The XENONnT detector was commissioned and is currently operating at the Laboratori Nazionali del Gran Sasso (LNGS) underground laboratory in Italy reaching new levels of sensitivity in the search for the elusive dark matter particle.

Array of photomultipliers with cables. Five cleanroom-suited physicists are standing behind the array
Array of photomultiplier tubes for XENONnT
Graph of excluded spin-independent cross-sections versus WIMP mass showing the XENON1T limit reaching ~3e-46 cm^2 at 30GeV plus some nT projections
The XENON1T experiment set the world's best limits on WIMPs scattering on nucleons

Astronomical evidence shows that large structures in our universe, such as galaxies and galaxy clusters are immersed in much larger halos of unseen, "dark" matter. Kinematic studies, first by Zwicky and Lundmark in the 1930s, and systematically expanded since the 1970s when Vera Rubin showed that the observed amount of ordinary, "baryonic" matter is not sufficient for starsto be gravitationally bound in galaxies. Further evidence, including large-scale galaxy surveys and microwave background measurements, strongly disfavors the possibility that dark matter could be made up of any known particle. Dark matter is central to how we believe galaxies formed and the universe expanded, and the discovery of the nature of dark matter is one of the greatest unsolved problems of physics.

A wealth of candidate particles have been proposed as dark matter. Among the most studied are weakly interacting massive particles (WIMPs). WIMPs are a feature of several theories of new physics, notably supersymmetry, and would be produced thermally in the early universe. WIMPs bound in the Milky Way would move at around 200 km/s at the Sun, and by interacting weakly with the nuclei of ordinary matter, they could deposit (≲ 100 keV/c2) of energy to the recoiling nucleus.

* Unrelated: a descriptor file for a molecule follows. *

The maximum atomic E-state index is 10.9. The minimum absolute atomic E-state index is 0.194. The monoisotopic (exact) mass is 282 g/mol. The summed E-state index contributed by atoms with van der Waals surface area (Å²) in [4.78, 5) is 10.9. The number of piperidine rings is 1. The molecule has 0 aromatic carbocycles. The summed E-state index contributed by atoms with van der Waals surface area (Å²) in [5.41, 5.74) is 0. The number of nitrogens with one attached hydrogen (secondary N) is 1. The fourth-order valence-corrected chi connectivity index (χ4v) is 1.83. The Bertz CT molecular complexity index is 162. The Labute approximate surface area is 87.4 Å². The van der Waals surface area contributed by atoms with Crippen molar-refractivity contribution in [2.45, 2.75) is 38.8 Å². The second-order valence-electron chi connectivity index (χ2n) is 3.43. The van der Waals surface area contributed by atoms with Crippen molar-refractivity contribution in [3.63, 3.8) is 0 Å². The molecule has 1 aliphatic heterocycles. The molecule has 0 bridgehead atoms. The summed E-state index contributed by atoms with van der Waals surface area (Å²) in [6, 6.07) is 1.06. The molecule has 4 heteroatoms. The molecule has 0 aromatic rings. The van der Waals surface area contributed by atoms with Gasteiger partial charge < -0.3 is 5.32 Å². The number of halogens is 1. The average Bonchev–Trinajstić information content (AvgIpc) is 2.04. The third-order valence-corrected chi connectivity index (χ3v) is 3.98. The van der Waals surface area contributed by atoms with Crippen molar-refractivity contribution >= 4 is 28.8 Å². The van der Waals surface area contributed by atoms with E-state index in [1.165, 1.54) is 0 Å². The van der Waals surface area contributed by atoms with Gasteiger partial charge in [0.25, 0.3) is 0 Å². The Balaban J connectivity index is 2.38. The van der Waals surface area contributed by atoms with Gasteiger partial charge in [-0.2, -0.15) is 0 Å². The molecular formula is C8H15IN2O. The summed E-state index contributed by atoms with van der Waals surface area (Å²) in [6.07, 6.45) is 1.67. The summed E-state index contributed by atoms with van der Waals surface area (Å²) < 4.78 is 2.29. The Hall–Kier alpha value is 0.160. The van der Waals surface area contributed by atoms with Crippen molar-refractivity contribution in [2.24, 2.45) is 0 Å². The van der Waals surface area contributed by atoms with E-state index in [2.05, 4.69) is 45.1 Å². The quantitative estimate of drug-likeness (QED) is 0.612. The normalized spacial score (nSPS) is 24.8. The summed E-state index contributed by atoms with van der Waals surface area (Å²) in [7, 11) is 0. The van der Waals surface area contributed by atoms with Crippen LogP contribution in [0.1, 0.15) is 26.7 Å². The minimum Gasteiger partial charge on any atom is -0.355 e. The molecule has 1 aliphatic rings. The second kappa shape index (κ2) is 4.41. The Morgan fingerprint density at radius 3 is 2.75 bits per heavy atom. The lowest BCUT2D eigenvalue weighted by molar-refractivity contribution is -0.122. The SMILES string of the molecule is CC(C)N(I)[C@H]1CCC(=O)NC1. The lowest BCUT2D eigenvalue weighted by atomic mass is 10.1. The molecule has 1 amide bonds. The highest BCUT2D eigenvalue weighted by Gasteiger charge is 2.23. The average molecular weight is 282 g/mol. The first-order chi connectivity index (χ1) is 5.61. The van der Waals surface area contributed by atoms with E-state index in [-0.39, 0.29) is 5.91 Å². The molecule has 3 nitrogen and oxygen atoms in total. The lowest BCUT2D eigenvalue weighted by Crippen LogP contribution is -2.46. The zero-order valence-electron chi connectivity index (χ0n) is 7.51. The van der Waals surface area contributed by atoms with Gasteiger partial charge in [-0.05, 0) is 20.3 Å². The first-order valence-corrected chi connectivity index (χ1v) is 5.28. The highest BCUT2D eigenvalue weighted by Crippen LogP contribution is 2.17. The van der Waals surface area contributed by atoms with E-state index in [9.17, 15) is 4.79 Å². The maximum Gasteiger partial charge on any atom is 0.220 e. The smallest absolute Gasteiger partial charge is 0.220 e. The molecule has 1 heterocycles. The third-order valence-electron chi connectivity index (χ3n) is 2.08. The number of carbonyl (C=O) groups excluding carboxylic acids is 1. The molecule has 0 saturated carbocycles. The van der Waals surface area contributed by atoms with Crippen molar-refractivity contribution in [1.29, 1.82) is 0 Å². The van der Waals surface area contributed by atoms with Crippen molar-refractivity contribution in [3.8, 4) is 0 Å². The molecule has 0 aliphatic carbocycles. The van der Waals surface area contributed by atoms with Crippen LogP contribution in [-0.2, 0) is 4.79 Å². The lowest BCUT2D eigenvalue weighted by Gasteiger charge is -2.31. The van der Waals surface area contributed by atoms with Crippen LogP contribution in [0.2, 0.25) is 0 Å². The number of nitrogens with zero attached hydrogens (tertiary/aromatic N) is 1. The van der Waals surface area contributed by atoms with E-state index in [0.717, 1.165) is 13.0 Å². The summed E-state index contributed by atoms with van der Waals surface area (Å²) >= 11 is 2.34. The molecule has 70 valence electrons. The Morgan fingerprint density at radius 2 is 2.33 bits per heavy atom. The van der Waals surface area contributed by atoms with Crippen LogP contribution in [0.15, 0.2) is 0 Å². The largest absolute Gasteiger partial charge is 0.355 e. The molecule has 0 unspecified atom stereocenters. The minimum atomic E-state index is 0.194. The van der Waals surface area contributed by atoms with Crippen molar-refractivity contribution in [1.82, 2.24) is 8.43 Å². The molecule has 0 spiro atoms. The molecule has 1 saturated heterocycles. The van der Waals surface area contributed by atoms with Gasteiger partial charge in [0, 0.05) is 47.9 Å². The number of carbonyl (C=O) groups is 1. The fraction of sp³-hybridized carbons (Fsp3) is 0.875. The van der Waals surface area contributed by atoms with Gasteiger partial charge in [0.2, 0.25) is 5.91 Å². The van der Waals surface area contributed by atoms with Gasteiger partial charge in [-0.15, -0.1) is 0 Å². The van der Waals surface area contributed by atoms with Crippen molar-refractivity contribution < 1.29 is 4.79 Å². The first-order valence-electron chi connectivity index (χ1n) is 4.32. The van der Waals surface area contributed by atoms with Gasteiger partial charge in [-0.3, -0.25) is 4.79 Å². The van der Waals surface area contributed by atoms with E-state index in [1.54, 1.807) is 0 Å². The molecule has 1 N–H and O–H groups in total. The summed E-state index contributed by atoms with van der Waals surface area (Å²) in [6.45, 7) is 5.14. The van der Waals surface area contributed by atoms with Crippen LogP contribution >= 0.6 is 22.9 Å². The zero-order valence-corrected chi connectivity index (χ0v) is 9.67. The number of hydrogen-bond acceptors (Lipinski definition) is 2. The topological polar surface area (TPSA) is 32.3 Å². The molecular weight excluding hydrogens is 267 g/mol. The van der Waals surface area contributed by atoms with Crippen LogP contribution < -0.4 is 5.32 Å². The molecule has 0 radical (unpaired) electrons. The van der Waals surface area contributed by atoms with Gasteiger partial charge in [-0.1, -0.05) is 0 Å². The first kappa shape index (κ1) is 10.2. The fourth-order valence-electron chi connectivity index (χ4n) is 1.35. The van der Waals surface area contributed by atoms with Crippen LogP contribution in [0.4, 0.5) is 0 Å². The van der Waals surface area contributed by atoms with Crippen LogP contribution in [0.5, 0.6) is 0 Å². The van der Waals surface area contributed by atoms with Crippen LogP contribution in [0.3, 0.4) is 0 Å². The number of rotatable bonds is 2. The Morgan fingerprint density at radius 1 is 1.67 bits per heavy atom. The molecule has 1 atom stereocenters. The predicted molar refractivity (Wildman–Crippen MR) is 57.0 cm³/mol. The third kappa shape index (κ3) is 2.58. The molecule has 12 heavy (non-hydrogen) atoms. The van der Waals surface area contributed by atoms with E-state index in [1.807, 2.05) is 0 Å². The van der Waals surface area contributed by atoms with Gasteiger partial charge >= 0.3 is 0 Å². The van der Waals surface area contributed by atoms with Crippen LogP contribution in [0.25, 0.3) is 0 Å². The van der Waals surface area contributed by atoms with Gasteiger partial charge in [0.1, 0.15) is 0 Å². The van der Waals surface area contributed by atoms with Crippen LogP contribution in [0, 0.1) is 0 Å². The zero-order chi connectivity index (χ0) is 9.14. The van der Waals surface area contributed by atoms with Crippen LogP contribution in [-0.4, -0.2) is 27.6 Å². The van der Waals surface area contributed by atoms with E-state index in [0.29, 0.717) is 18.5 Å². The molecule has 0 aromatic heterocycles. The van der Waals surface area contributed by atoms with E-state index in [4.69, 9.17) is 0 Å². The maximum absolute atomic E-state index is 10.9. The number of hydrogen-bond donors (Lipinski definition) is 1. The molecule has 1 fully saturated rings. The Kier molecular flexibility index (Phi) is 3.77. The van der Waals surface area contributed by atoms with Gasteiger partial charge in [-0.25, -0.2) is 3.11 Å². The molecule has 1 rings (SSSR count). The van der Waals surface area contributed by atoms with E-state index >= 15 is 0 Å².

A recoiling nucleus will dissipate its energy as atomic motion (heat or sound), ionisation and scintillation light. The XENON range of detectors are two-phase time projection chambers (TPCs), that detect the scintillation light and the ionisation electrons deposited on a liquid xenon target. The position of the interaction can be reconstructed from the two signals, which enables self-shielding by choosing to perform the analysis in a chosen, ficucial, analysis volume, shielded by the surrounding liquid. The ratio between scintillation and ionisation energy also provides a strong discrimination between nuclear recoils and the much more numerous recoils on the electrons of xenon atoms. The XENON concept was tested at Nevis Laboratories with several small scale prototypes, culminating with the XENON10 detector, yielding the best sensitivity for dark matter searches in 2007.

The upcoming experiment, XENONnT, is being constructed and installed in Hall B at LNGS. The inner, cryogenic, detector holds ~8 tonnes of liquid xenon and the TPCs, and is surrounded by a 700 m3 instrumented water tank. The TPC is instrumented with photomultiplier tubes (PMTs, one of two XENONnT arrays is shown on the upper left picture) that detect the light flashes from xenon scintillation caused by the initial recoil and by the amplification of the ionisation signal as it is accelerated at the surface of the liquid. The XENON collaboration, led by Professor Aprile of Columbia University, gathers 175 scientists from 25 institutions around the world to design and operate XENONnT.

In addition to the dark matter experiments at LNGS, Italy,, R&D with smaller xenon TPCs continues to be a strong activity of the Columbia XENON group. Set-ups are operated at the XENON laboratory at Morningside campus, with the goal to measure fundamental properties of LXe as a radiation detection medium and to improve technologies for future experiements. Good knowledge of the Xenon response as well as advanced technologies to cool and purify the liquid xenon to reach the required extreme purity are crucial to the success of the experiment.

Two REU students will be accepted in the XENON to work for the XENONnT experiment. The position may allow travel to LNGS, Italy, to work at the XENONnT detector.

For further information about XENONnT, consult the homepage of the XENON collaboration, and contact the Columbia XENON group: Prof. Aprile